Some aspects of summer life never change: soaking up the sun, sipping ice cold lemonade, and listening to our kids complain about not making enough money from their part-time job.
Know how to give them a quick comeuppance on the money whine? Show them how much you made during your summer job years.
The Social Security benefits statement includes your estimated Social Security and Medicare benefits upon retirement and your earnings history -- starting with the first year you actually received a wage and a W-2 statement from the grocery store, fast-food restaurant or landscaping service that hired you for the summer.
My 2010 statement arrived in mid-July, and it's always an eye-opener. It reminded me that I earned about $400 in the summer of 1970, sacking groceries for minimum wage. Next summer, same job, same store, except my paycheck totaled $694. The following year, I made a hundred dollars less.
The report also displays one big fat zero from the unemployed summer of 1973.
Painful reminders aside, the Social Security benefits statement is an excellent tool for teaching youngsters about working for a wage, paying taxes and getting something back from the government.
You don't need a degree in macroeconomics to talk about these issues. Instead, share stories about the people you worked with, the grunt work you had to perform, and the perks (yeah, there probably were one or two).
You can use the benefit statement as an aid if you ramp up the discussions. For example, if your son or daughter picks up news about the troubles besetting Social Security or Medicare, this might be the ideal time to show them how much money you expect to receive from those programs down the road and whether they'll be any money for their generation.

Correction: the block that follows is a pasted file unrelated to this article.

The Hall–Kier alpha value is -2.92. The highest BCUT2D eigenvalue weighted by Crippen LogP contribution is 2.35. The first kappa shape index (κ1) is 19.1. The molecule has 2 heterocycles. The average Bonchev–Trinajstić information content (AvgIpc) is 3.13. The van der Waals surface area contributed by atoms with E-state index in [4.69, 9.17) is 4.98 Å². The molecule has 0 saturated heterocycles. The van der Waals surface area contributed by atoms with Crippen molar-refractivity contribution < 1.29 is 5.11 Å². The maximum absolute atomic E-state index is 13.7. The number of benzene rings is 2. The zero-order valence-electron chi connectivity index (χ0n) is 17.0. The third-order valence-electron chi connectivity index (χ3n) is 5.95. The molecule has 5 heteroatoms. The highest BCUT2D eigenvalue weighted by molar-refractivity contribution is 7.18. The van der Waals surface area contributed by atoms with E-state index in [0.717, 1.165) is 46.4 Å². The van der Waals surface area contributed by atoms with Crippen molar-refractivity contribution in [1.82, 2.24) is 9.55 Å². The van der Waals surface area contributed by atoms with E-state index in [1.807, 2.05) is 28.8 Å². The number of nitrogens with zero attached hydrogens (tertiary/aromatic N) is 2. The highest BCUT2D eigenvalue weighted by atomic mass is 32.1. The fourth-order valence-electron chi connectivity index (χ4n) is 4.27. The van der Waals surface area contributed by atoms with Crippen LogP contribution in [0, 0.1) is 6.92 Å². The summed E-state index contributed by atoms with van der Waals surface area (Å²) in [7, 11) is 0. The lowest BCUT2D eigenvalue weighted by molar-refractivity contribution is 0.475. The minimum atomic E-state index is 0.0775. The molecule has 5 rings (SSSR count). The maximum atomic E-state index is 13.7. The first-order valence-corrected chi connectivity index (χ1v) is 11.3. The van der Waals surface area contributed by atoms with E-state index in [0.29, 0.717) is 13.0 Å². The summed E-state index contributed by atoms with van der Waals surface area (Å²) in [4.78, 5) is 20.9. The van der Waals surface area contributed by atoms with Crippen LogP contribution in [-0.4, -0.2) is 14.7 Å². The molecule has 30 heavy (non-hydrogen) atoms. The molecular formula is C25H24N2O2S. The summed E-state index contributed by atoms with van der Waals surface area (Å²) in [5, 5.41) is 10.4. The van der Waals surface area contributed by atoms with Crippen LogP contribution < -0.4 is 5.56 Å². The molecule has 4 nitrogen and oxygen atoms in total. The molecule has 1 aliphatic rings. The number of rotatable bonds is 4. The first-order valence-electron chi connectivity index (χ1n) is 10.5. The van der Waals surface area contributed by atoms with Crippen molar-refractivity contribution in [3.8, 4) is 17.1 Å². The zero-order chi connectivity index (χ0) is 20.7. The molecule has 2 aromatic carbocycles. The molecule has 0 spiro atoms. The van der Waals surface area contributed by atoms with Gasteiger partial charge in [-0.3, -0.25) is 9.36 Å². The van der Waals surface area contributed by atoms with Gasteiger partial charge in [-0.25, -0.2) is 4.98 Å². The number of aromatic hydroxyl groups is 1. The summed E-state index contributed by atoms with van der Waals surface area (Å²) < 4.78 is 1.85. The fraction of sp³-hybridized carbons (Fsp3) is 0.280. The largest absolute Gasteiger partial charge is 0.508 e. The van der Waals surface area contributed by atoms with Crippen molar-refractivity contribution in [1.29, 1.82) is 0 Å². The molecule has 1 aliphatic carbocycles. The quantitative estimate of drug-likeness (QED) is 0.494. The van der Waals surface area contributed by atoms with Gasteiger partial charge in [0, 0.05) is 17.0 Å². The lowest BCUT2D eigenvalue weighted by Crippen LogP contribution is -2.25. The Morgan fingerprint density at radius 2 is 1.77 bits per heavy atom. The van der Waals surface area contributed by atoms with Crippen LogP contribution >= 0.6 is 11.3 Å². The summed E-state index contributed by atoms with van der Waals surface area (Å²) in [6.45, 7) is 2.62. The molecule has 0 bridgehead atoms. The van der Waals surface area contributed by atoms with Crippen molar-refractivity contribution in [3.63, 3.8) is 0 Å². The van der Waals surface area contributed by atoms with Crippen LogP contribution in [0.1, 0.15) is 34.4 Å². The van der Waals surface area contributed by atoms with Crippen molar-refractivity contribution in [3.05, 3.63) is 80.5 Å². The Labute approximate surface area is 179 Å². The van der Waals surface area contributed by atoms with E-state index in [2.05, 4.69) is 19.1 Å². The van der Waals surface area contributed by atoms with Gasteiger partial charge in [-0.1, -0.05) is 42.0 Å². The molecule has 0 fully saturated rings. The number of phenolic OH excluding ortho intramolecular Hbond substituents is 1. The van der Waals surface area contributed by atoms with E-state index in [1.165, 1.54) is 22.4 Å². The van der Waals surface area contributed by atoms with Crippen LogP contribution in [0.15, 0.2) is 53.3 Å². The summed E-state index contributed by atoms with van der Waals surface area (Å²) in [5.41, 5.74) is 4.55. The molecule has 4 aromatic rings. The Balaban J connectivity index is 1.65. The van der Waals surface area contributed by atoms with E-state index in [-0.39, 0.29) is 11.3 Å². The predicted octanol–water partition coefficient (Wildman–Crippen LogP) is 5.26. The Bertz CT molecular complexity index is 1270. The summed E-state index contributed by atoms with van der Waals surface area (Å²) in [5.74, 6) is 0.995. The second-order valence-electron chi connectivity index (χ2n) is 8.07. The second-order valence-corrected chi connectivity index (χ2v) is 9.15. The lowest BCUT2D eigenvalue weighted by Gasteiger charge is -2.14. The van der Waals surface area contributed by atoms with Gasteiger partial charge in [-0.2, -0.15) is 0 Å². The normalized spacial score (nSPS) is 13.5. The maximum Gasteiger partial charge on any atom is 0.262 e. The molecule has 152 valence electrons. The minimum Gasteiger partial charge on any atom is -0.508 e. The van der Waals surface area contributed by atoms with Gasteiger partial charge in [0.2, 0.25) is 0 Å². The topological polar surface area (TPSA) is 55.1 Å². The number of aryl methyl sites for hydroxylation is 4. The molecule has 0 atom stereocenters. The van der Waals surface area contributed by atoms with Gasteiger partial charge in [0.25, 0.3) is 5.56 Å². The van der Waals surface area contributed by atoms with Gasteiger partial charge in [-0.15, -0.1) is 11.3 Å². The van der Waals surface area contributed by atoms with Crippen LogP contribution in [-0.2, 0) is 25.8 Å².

Or have a family discussion about how men and women often earn wildly different salaries, even if it's the same line of work. The earnings history of you and your spouse could be a starting point in explaining pay scales, career paths and the salary injustices in the workplace.
Granted, this can create a bit of a sticky wicket, since you may not want to share with your 12-year-old how much you're pulling down at the office. In that case, you may need to tailor these conversations to, say, an explanation of the difference between "gross" and "net" income.
Whatever the approach, one of the biggest lessons I've learned when talking to youngsters of all ages is don't underestimate their intelligence. Kids' minds are like sponges. They can soak up the information if we can communicate it to them and make it relatable.
Something to think about when your Social Security statement arrives in the mail.
(Questions, comments, column ideas? Send an e-mail to srosen(AT)kcstar.com or write to him at The Kansas City Star, 1729 Grand Blvd., Kansas City, MO 64108.)
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